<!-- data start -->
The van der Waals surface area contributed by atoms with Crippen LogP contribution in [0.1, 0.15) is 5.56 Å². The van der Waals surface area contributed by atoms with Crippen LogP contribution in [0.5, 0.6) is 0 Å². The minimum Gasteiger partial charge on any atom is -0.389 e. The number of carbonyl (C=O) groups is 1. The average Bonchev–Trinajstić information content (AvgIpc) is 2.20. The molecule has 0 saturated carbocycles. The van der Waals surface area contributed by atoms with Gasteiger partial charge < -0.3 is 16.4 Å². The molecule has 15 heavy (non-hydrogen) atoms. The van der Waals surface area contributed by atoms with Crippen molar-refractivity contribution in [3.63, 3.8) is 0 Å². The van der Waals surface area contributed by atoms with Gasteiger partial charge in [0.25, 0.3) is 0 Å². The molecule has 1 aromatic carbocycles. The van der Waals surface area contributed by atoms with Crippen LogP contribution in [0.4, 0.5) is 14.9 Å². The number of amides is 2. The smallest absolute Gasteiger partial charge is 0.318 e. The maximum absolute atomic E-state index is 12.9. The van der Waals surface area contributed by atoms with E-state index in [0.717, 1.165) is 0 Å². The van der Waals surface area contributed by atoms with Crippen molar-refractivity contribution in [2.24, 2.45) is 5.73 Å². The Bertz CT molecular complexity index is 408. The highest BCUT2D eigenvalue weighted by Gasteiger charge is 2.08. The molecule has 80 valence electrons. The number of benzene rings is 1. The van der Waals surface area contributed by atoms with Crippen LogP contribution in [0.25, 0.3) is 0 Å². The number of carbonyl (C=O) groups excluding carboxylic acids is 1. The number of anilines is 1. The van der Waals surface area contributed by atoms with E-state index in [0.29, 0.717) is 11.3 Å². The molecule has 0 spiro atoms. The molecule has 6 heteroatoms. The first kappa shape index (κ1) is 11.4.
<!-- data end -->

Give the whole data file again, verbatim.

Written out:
The van der Waals surface area contributed by atoms with Crippen LogP contribution in [0.1, 0.15) is 5.56 Å². The van der Waals surface area contributed by atoms with Crippen LogP contribution in [0.5, 0.6) is 0 Å². The minimum Gasteiger partial charge on any atom is -0.389 e. The number of carbonyl (C=O) groups is 1. The average Bonchev–Trinajstić information content (AvgIpc) is 2.20. The molecule has 0 saturated carbocycles. The van der Waals surface area contributed by atoms with Gasteiger partial charge < -0.3 is 16.4 Å². The molecule has 15 heavy (non-hydrogen) atoms. The van der Waals surface area contributed by atoms with Crippen molar-refractivity contribution in [3.63, 3.8) is 0 Å². The van der Waals surface area contributed by atoms with Gasteiger partial charge in [0.25, 0.3) is 0 Å². The molecule has 1 aromatic carbocycles. The van der Waals surface area contributed by atoms with Crippen LogP contribution in [0.4, 0.5) is 14.9 Å². The number of amides is 2. The smallest absolute Gasteiger partial charge is 0.318 e. The maximum absolute atomic E-state index is 12.9. The van der Waals surface area contributed by atoms with E-state index in [0.717, 1.165) is 0 Å². The van der Waals surface area contributed by atoms with Crippen molar-refractivity contribution in [2.24, 2.45) is 5.73 Å². The Bertz CT molecular complexity index is 408. The highest BCUT2D eigenvalue weighted by Gasteiger charge is 2.08. The molecule has 80 valence electrons. The number of benzene rings is 1. The van der Waals surface area contributed by atoms with Crippen LogP contribution in [0.25, 0.3) is 0 Å². The number of carbonyl (C=O) groups excluding carboxylic acids is 1. The number of anilines is 1. The van der Waals surface area contributed by atoms with E-state index in [0.29, 0.717) is 11.3 Å². The molecule has 0 spiro atoms. The molecule has 6 heteroatoms. The first kappa shape index (κ1) is 11.4.